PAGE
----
Artificial Intelligence helps understand supernovae

Artificial Intelligence helps understand supernovae
Artificial Intelligence helps understand supernovae

Scientists at the University of Warwick are using artificial intelligence (AI) to analyze supernovae to help reveal how these cosmic explosions occurred.

Their article is published in Monthly Notices of the Royal Astronomical Society.

Many stars in the universe will end their lives as white dwarfs, compact stars that contain about the mass of the Sun in the size of the Earth. Some of these white dwarfs will eventually explode as supernovae. The process is highly energetic and results in the creation of heavy elements that are the building blocks of life, such as calcium and iron, which are released back into the universe.

Despite their importance, astronomers still do not know exactly how or why these supernovae occur.

Lead author Dr Mark Magee, from the Department of Physics at the University of Warwick, said in a statement: “When we investigate supernovae, we analyze their spectra. The spectra show the intensity of light at different wavelengths, which It is affected by the elements created in the supernova. Each element interacts with light at unique wavelengths and therefore leaves a unique signature in the spectra.

“Analyzing these signatures can help identify what elements are created in a supernova and provide more details about how supernovae exploded.

“From this data we prepare models, which are compared to real supernovae to establish what type of supernova it is and exactly how it exploded. Typically a model can take between 10 and 90 minutes to generate and we want to compare hundreds or thousands of models to fully understand the supernova. This is not really feasible in many cases.

“Our new research will move away from this long process. We will train machine learning algorithms on what different types of explosions look like and use them to generate models much more quickly. Similar to how we can use AI to generate new illustrations or text “We will now be able to generate supernova simulations. This means we will be able to generate thousands of models in less than a second, which will be a big boost for supernova research.”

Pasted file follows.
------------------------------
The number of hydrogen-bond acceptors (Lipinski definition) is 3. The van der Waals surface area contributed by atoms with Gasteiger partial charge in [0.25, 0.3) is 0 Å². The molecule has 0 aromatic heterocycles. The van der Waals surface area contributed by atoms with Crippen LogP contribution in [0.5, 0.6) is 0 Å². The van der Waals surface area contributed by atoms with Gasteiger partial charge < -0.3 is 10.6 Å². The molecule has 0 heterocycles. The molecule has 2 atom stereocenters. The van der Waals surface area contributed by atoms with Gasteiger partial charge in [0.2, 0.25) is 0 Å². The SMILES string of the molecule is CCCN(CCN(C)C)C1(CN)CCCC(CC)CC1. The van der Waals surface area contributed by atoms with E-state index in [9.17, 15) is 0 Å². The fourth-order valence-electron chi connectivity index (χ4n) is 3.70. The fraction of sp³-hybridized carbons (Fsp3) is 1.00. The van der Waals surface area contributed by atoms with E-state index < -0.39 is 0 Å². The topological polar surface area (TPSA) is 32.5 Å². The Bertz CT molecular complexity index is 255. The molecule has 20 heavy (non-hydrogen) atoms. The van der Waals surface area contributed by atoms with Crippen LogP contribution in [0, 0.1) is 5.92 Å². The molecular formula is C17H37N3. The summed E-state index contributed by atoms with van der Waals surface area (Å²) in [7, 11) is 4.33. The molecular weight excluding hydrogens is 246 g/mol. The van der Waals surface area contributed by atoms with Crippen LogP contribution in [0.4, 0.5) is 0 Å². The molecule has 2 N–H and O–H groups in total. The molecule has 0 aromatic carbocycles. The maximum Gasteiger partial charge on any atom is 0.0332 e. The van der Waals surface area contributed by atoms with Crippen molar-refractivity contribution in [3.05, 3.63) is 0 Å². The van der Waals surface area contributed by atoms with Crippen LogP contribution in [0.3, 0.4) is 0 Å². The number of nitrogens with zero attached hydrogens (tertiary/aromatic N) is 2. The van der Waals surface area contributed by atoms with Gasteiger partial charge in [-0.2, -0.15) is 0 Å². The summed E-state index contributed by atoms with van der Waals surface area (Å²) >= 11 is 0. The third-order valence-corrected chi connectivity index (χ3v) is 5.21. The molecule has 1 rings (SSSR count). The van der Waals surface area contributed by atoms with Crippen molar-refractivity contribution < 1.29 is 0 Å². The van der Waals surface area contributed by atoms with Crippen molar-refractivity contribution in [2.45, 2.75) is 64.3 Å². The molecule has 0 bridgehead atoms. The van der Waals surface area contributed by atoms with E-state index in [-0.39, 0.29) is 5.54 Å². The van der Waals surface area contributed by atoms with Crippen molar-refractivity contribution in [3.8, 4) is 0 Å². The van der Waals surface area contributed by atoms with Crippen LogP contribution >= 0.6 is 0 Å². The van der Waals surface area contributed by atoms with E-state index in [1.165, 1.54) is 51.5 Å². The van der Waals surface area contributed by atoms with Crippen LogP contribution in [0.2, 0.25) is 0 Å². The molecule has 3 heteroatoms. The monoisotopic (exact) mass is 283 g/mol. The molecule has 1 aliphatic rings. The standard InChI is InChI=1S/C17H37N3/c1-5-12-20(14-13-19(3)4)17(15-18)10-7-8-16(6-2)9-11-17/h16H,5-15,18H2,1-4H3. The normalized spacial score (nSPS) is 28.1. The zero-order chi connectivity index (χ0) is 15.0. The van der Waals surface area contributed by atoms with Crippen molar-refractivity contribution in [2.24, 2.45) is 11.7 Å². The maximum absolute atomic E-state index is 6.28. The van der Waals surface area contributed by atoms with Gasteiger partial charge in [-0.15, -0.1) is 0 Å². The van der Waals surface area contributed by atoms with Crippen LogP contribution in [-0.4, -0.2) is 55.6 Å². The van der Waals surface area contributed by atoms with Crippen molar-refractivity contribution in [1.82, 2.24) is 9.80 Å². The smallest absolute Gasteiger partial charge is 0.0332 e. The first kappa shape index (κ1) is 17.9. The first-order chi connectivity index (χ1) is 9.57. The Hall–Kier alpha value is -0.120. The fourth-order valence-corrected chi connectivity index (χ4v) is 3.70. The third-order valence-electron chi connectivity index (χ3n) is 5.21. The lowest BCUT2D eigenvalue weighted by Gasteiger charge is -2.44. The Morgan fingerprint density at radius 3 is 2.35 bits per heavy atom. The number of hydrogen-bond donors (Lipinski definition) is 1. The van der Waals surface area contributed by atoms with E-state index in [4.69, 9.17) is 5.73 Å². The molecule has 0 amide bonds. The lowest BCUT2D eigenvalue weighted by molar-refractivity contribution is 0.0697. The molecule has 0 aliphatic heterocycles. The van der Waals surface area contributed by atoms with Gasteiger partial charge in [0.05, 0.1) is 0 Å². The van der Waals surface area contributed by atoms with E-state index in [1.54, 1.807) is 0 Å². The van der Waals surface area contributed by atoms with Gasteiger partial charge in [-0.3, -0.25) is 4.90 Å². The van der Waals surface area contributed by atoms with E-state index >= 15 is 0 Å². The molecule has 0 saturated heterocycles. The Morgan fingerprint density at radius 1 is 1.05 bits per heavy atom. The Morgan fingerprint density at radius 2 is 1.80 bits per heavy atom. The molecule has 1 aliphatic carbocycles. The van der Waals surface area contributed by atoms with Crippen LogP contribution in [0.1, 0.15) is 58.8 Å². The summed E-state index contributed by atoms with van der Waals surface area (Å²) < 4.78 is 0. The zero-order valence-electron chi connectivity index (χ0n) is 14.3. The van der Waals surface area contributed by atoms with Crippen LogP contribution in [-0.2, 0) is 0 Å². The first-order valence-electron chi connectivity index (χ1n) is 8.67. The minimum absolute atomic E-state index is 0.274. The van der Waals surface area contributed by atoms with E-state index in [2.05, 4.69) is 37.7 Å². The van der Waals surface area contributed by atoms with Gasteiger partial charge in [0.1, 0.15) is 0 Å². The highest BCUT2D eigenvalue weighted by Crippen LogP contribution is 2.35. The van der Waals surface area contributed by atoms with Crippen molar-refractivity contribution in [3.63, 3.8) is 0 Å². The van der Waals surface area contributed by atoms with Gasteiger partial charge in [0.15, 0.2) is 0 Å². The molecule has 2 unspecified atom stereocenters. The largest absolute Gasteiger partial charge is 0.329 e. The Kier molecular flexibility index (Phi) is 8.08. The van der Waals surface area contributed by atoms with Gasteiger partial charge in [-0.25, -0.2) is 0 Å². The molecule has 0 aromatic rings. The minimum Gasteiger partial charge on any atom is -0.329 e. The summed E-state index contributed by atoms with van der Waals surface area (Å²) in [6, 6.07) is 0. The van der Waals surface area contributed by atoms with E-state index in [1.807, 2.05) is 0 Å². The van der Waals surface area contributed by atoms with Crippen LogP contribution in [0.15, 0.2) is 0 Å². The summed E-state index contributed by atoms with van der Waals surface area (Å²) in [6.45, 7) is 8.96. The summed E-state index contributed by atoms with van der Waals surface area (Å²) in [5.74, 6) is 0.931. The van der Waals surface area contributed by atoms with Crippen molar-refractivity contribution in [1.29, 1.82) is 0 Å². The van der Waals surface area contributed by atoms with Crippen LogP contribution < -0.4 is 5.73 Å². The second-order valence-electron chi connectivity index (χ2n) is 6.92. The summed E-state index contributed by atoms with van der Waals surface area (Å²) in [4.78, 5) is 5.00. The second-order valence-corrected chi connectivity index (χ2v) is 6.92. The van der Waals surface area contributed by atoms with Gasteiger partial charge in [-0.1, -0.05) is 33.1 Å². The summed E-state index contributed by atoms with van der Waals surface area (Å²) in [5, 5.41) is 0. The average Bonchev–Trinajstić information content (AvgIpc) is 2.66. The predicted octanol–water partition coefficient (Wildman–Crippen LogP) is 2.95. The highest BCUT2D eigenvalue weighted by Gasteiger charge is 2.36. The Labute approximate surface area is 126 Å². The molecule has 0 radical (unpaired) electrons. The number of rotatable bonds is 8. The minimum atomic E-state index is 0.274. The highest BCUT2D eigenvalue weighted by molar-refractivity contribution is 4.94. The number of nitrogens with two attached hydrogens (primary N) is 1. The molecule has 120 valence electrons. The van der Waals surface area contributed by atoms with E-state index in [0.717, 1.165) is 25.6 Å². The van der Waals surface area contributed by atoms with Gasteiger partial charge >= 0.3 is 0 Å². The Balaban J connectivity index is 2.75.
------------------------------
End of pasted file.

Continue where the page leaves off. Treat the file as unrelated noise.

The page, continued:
In addition to accelerating the supernova analysis process, the use of AI will also allow for greater precision in the investigation. This will help establish which models best match real-life explosions and the range of their physical properties.

Dr Magee added: “Exploring the elements released by supernovae is a crucial step in determining the type of explosion that occurred, as certain types of explosions produce more of some elements than others. “We will be able to relate the properties of the explosion to the properties of the supernova’s host galaxies and establish a direct link between how the explosion occurred and the type of white dwarf that exploded.”

The work now accepted is only the first step. Future research will expand to include an even greater variety of explosions and supernovae, and will directly link the explosion and the properties of the host galaxy. It is only through advances in machine learning that this type of research is now possible.

Dr Thomas Killestein from the University of Turku, who was also involved in the research, added: “With modern studies, we finally have data sets of the size and quality to address some of the key remaining questions in cell science. “supernovae: how exactly they explode. Machine learning approaches like this allow studies of larger numbers of supernovae, in greater detail and with more consistency than previous approaches.”

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